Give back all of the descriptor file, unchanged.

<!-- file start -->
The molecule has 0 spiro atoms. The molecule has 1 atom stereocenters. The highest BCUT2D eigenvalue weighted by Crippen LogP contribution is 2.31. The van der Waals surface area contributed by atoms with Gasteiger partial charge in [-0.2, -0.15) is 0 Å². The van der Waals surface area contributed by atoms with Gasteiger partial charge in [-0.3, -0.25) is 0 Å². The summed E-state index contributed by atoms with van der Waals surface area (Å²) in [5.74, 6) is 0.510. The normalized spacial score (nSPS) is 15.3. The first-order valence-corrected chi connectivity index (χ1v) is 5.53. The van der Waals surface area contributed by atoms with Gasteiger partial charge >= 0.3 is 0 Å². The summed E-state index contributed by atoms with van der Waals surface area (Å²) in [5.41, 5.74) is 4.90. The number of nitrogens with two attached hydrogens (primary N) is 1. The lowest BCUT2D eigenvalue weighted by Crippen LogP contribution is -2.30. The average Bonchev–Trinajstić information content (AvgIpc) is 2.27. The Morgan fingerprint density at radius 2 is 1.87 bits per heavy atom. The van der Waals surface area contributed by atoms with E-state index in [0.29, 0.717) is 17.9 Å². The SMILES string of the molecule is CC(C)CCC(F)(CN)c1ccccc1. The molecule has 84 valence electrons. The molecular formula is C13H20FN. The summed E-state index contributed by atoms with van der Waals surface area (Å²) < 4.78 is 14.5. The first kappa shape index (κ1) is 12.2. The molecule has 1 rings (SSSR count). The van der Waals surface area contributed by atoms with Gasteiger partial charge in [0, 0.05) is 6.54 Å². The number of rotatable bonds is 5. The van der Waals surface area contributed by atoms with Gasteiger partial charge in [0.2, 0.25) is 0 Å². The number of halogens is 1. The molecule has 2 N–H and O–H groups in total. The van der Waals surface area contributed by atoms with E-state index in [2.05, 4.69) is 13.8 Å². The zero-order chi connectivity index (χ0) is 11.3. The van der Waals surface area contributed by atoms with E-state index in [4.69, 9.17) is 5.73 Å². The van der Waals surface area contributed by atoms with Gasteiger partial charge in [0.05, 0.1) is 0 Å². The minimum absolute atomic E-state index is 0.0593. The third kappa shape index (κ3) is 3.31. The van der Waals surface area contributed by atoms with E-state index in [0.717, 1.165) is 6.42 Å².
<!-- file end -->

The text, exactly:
The molecule has 0 spiro atoms. The molecule has 1 atom stereocenters. The highest BCUT2D eigenvalue weighted by Crippen LogP contribution is 2.31. The van der Waals surface area contributed by atoms with Gasteiger partial charge in [-0.2, -0.15) is 0 Å². The van der Waals surface area contributed by atoms with Gasteiger partial charge in [-0.3, -0.25) is 0 Å². The summed E-state index contributed by atoms with van der Waals surface area (Å²) in [5.74, 6) is 0.510. The normalized spacial score (nSPS) is 15.3. The first-order valence-corrected chi connectivity index (χ1v) is 5.53. The van der Waals surface area contributed by atoms with Gasteiger partial charge >= 0.3 is 0 Å². The summed E-state index contributed by atoms with van der Waals surface area (Å²) in [5.41, 5.74) is 4.90. The number of nitrogens with two attached hydrogens (primary N) is 1. The lowest BCUT2D eigenvalue weighted by Crippen LogP contribution is -2.30. The average Bonchev–Trinajstić information content (AvgIpc) is 2.27. The Morgan fingerprint density at radius 2 is 1.87 bits per heavy atom. The van der Waals surface area contributed by atoms with E-state index in [0.29, 0.717) is 17.9 Å². The SMILES string of the molecule is CC(C)CCC(F)(CN)c1ccccc1. The molecule has 84 valence electrons. The molecular formula is C13H20FN. The summed E-state index contributed by atoms with van der Waals surface area (Å²) < 4.78 is 14.5. The first kappa shape index (κ1) is 12.2. The molecule has 1 rings (SSSR count). The van der Waals surface area contributed by atoms with Gasteiger partial charge in [0, 0.05) is 6.54 Å². The number of rotatable bonds is 5. The van der Waals surface area contributed by atoms with Gasteiger partial charge in [0.2, 0.25) is 0 Å². The number of halogens is 1. The molecule has 2 N–H and O–H groups in total. The van der Waals surface area contributed by atoms with E-state index in [2.05, 4.69) is 13.8 Å². The zero-order chi connectivity index (χ0) is 11.3. The van der Waals surface area contributed by atoms with E-state index in [4.69, 9.17) is 5.73 Å². The van der Waals surface area contributed by atoms with Gasteiger partial charge in [0.05, 0.1) is 0 Å². The minimum absolute atomic E-state index is 0.0593. The third kappa shape index (κ3) is 3.31. The van der Waals surface area contributed by atoms with E-state index in [0.717, 1.165) is 6.42 Å².